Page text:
Monday, May 27, 2013

Memorial Day 2013

My dad was a physician, a major in the U.S. Army, during World War II (explains why my twin brother and I were born in 1949).  He talked about it somewhat but not a lot, even when I was old enough to understand.   It was difficult for a relatively young doc who had zero travel experience outside the U.S. (and little desire to travel) to find himself in England as a physician.  He certainly wasn't inexperienced as a physician as he'd graduated from Temple Medical School in 1931 and had been in practice for almost a decade.  But, he was horrified by the camps and much of what he saw. I think he was at D-Day not terribly long after the landing.  I suspect these experiences are what kept him from talking about the war very much.

I went to Belgium a few times in the early 1980's.  On one of those trips I was going to the Trappist Abbey at Orval, in the Ardennes forest, for a short retreat.  Having arrived in the area way too early I found the nearby memorial to the Battle of the Bulge to pass some time.  It is impressive.  It was also emotionally painful to be there.  The unexpected emotions triggered by the visit to the memorial played a big part in my contemplations during the retreat. 

Flash forward to the early 1990's when I was working in the psychiatry department at the White River Junction VA Hospital.  I was able to establish a degree of rapport with some of the WW II vets by mentioning my dad's service.  One remarkable episode occurred around the 50th anniversary of Hiroshima and Nagasaki in 1995.  I was in the drop-in psychiatry clinic on Wednesday mornings.  Suddenly a number of WW II vets were coming in with anxiety and tearfulness.  More than a few of them broke down during appointments but couldn't figure out why.  Then it hit me that the publicity about the bomb was all over.  There were photo covers and long stories in Time and Newsweek (when they mattered) and so on.   So I asked one of the men if it was safe to say that he tried to avoid the memories of the war but couldn't block them, that when the old black and white movies or documentaries about WW II were on TV late at night he didn't want to watch but found himself doing so, even until the wee hours of the morning.  I made a few other observations.  The man's jaw dropped.  I suspect many of these men were having a recurrence of a form of post-traumatic stress disorder.

Viet Nam was, of course, different.  Scratch the ticker-tape parades in Times Square at the end of the war.  Rather than a sailor planting a passionate kiss on a nurse in her white uniform the enduring image is of a little girl burned with napalm.  I still can't figure out what happened after the war.  The treatment of the veterans of the Viet Nam war at the hands of the pot smoking baby boomers who hid behind their student deferments was hideous.  (Yes, I had one at Penn State as a freshman.  The first draft lottery was held--live on TV--December of sophomore year.  My number was 350).  A lot of pain over Viet Nam played out in the office two decades later.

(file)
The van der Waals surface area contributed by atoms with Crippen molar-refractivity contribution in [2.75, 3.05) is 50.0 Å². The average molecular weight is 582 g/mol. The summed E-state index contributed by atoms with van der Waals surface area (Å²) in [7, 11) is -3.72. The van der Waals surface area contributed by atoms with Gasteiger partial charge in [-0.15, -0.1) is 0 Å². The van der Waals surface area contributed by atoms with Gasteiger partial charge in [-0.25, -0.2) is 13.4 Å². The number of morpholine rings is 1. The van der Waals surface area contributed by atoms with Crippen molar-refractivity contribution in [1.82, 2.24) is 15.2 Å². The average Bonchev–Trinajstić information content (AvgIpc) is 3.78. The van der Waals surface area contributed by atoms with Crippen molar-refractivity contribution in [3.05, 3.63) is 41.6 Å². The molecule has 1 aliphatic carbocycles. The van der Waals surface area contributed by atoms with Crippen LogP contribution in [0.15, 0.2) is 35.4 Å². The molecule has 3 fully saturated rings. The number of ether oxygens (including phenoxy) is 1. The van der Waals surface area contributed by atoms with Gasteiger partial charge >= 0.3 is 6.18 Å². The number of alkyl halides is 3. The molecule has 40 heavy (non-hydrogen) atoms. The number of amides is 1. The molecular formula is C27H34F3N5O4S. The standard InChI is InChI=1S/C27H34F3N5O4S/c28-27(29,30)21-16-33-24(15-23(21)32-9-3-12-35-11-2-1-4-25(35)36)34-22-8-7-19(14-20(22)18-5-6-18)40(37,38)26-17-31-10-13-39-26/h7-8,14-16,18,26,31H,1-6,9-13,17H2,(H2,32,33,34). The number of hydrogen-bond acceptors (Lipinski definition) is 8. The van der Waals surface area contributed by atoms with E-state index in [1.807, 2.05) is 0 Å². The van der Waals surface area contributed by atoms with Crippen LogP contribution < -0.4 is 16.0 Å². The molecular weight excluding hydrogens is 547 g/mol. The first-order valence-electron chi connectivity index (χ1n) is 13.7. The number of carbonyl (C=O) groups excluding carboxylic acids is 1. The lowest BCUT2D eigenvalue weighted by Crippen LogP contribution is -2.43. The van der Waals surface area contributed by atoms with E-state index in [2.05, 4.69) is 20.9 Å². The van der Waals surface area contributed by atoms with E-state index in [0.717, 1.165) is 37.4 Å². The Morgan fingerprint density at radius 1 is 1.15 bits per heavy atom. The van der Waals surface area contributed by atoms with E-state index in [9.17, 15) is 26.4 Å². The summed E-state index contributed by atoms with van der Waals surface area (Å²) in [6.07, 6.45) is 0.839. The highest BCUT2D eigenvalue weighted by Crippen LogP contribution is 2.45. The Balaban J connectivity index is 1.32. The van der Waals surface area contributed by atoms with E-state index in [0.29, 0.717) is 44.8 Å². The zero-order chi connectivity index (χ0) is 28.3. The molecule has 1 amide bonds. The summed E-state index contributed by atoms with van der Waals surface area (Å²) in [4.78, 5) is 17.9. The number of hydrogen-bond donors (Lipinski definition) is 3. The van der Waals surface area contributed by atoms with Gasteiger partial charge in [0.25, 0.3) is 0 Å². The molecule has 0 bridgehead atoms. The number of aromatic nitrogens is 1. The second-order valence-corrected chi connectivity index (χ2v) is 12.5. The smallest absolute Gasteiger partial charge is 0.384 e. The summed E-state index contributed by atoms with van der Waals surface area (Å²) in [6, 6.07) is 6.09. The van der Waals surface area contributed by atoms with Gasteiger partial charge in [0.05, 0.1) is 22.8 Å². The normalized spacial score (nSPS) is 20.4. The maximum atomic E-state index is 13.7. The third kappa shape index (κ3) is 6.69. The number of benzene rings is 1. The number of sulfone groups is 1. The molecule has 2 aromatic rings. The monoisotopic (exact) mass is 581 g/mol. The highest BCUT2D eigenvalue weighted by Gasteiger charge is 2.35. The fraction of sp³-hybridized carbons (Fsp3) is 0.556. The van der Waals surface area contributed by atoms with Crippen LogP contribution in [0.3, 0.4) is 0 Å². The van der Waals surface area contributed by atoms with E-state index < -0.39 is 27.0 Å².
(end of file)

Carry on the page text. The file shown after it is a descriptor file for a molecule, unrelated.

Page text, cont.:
I pray daily for the men and women in the military.  Humans are never not going to go to war.  We ain't wired for peace.  Thus, I have little patience with the religious who go out and get themselves arrested while protesting war.  Go to prison but please don't whine about it or try to assume the mantle of pseudo-martyrdom.  No sympathy.  Swords into plowshares?  Nice idea but unworkable given man's basic sinful nature coupled with his territoriality.  Pray for those men and women who have the courage to protect us.  And pray for the repose of the souls of those who died in the wars extending from Afghanistan and Iraq back to the Civil and Revolutionary Wars. 

Oddly enough, during nine years in D.C. I never made it over to Arlington Cemetery.  Got to the Viet Nam and WW II memorials several times, including when Ignatius and I were there two weeks ago, but not Arlington.  I think I was (and am) trying to avoid the overwhelming emotions that nailed me in the Ardennes Forest thirty years ago. 

Eternal rest grant unto them, O Lord,
and let perpetual light shine upon them.
May their souls rest in peace.  Amen.
The attached photos come from Saturday 18 May when Ignatius and I visited the Mount Auburn Cemetery in Cambridge (I think).  Back during theology we went there frequently to walk around and talk.  It was a good way to decompress when we went at each other's throats while I was editing his thesis.  Mt. Auburn Cemetery is beautiful.  That is an understatement.  Running.  Skating.  Biking.  All are forbidden.  It is a quiet tranquil place suited to long rambling walks and, of course, carrying a camera.  Our visit last week was the first time I returned to Mt. Auburn since 2002.  I will return alone.  It is a lot easier to play with the camera without someone who is getting further and further ahead.  

This is one of the vistas of the cemetery.  The sun was playing hide-and-seek that day but it was there for this.